Tuck, Adams, Pressman, & Consedine (2016) explored another characteristic that may help explain differences in CVD that I refer to as the “fake-it-till-you-make-it” trait. That is, they found that a participant’s ability to express positive emotion was associated with lower CVD risk scores. Perhaps the ability to appear happy or unstressed actually lowers stress levels and leads to a lower risk of cardiac problems. While Tuck at al. (2016) did find significant results, their experiment was highly questionable. Firstly, their sample was biased—it was largely White and female, and additionally was self-selecting. Secondly, when split into gender groups, their results were only significant for men. Thirdly, while they found a significant relationship between ability to express positive emotions and CVD risk scores, they were unable to accurately assess whether this may also be true of the ability to express negative emotions because of facial coding problems and an uneven distribution of results. If, when properly examined, ability to express negative emotions was also related to CVD risk scores, we may infer very different conclusions about why there may be a connection to CVD risk scores. Finally, the researchers were unable to establish the direction of the relationship. That is, while it is possible that the ability to express positive emotion buffers men from CVD, it is also possible that men with generally poorer health are less able to signal positive emotions.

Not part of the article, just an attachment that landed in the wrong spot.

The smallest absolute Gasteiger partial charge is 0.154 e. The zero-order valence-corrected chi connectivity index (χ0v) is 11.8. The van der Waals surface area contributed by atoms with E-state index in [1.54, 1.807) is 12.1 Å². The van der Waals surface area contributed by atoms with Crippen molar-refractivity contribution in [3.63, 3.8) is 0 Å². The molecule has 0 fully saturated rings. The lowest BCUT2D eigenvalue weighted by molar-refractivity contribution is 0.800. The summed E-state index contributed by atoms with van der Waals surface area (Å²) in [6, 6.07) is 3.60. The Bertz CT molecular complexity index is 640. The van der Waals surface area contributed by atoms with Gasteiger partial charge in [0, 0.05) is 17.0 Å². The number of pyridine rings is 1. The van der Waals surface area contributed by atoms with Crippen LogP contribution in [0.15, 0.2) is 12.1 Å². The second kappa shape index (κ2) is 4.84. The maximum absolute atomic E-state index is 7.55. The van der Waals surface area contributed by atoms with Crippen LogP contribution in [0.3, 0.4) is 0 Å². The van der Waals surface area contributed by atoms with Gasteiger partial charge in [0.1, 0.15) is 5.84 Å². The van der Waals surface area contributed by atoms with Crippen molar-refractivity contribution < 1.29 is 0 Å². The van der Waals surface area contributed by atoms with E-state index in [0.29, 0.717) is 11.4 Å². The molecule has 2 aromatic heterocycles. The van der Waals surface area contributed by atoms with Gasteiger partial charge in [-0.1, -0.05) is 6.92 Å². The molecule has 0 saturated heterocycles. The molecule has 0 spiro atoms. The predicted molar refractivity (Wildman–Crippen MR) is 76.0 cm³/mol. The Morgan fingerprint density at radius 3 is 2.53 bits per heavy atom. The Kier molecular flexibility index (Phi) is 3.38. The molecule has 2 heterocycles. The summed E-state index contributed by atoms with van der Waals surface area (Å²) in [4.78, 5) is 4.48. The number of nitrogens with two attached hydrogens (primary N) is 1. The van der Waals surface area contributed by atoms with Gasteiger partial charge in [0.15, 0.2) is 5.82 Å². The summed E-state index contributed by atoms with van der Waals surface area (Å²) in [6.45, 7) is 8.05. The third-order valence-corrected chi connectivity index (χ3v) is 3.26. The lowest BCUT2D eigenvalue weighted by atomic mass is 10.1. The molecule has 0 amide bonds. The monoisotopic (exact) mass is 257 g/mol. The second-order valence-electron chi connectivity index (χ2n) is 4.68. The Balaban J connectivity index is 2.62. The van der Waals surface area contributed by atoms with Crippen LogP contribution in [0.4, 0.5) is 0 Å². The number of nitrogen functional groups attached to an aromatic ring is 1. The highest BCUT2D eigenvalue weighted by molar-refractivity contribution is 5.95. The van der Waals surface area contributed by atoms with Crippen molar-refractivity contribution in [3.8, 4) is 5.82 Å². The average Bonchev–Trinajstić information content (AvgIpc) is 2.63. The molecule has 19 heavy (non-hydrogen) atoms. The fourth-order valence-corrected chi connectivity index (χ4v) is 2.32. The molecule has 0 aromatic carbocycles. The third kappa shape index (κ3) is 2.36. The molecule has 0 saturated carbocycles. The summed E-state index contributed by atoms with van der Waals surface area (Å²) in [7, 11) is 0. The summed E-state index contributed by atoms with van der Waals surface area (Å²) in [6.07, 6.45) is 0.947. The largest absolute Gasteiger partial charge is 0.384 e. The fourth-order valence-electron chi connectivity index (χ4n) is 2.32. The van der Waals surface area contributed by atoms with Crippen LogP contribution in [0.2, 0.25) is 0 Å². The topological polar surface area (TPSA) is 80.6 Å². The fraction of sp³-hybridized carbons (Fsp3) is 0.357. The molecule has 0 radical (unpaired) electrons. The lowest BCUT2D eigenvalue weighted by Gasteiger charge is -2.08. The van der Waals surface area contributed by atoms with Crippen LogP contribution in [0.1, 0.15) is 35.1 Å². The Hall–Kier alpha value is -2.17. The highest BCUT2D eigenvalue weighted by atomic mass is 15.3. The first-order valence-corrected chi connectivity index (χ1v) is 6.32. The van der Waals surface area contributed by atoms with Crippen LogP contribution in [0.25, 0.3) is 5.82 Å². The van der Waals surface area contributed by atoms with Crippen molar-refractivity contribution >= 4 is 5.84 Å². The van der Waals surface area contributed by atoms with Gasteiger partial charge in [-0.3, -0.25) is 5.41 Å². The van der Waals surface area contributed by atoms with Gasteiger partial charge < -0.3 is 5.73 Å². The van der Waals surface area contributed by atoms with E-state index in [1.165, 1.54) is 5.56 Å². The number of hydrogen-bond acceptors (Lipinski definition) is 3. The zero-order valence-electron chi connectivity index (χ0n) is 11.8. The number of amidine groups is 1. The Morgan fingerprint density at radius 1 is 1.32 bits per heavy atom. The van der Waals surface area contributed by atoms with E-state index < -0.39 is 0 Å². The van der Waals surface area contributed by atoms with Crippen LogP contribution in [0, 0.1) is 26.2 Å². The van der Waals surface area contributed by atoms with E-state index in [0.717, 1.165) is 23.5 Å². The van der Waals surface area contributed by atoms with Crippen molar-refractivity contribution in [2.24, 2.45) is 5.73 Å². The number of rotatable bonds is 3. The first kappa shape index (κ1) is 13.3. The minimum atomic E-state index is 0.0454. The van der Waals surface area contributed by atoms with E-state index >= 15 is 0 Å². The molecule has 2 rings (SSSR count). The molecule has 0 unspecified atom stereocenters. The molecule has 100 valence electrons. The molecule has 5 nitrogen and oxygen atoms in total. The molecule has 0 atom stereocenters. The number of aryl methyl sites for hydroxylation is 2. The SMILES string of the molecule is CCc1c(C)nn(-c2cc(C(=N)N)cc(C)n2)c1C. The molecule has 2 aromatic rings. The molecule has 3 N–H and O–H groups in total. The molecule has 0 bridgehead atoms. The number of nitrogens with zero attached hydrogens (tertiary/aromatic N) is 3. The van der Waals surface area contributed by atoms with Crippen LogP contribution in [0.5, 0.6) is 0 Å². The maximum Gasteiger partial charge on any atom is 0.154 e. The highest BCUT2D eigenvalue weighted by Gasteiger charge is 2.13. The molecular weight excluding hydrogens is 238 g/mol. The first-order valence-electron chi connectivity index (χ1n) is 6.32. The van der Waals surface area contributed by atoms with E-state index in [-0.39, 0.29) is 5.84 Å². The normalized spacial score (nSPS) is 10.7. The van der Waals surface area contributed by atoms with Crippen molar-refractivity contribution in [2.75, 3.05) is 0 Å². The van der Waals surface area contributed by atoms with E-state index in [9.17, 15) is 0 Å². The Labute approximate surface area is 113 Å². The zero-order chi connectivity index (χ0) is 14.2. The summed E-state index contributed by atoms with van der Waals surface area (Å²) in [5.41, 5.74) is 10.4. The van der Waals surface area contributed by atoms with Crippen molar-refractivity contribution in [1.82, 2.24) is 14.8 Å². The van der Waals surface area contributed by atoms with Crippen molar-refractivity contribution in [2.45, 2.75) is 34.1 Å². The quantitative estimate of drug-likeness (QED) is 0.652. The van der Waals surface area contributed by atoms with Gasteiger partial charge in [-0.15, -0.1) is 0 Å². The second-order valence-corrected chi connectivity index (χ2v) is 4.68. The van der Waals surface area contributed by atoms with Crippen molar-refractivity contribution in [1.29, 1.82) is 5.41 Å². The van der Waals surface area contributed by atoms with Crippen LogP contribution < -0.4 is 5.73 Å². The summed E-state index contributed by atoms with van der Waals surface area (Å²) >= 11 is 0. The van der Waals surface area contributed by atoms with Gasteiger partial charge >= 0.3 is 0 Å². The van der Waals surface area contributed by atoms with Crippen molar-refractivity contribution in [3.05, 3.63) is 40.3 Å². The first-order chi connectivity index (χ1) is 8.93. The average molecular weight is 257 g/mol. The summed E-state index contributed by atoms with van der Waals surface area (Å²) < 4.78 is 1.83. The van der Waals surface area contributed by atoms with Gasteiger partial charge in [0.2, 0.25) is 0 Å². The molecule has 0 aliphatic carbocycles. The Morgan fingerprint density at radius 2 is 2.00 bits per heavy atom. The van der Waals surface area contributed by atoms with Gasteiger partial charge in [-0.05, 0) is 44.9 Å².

I believe that much of the difficulties associated with conducting the types of studies I discussed above arise from the long-term nature of behaviors that may lead to CVD as well as the huge multitude of behavioral, environmental, and genetic contributions that may lead to increased risk of CVD. In many cases, CVD may present itself at the center of a perfect storm between individual and environmental factors. However, working to understand what the greatest risk factors are and how to effectively communicate these risks to the public to produce real behavioral change is the challenge we are faced with as we attempt to combat this deadly disease. In addition, if the experiments described above are even somewhat on the right track, it seems that emotion regulation that involves decreasing stress and increasing positive and calming affect may be important to our cardiac health. I am excited to explore such techniques in future posts!
Newman, J. D., Davidson, K. W., Shaffer, J. A., Schwartz, J. E., Chaplin, W., Kirkland, S., & Shimbo, D. (2011). Observed hostility and the risk of incident ischemic heart disease: a prospective population study from the 1995 Canadian Nova Scotia Health Survey. Journal of the American College of Cardiology, 58(12), 1222-1228.
Sapolsky, R. M. (1994). Why zebras don’t get ulcers. New York: WH Freeman.
Tuck, N. L., Adams, K. S., Pressman, S. D., & Consedine, N. S. (2017). Greater ability to express positive emotion is associated with lower projected cardiovascular disease risk. Journal of Behavioral Medicine, 1-9.
Whooley, M. A., & Wong, J. (2011). Hostility and cardiovascular disease.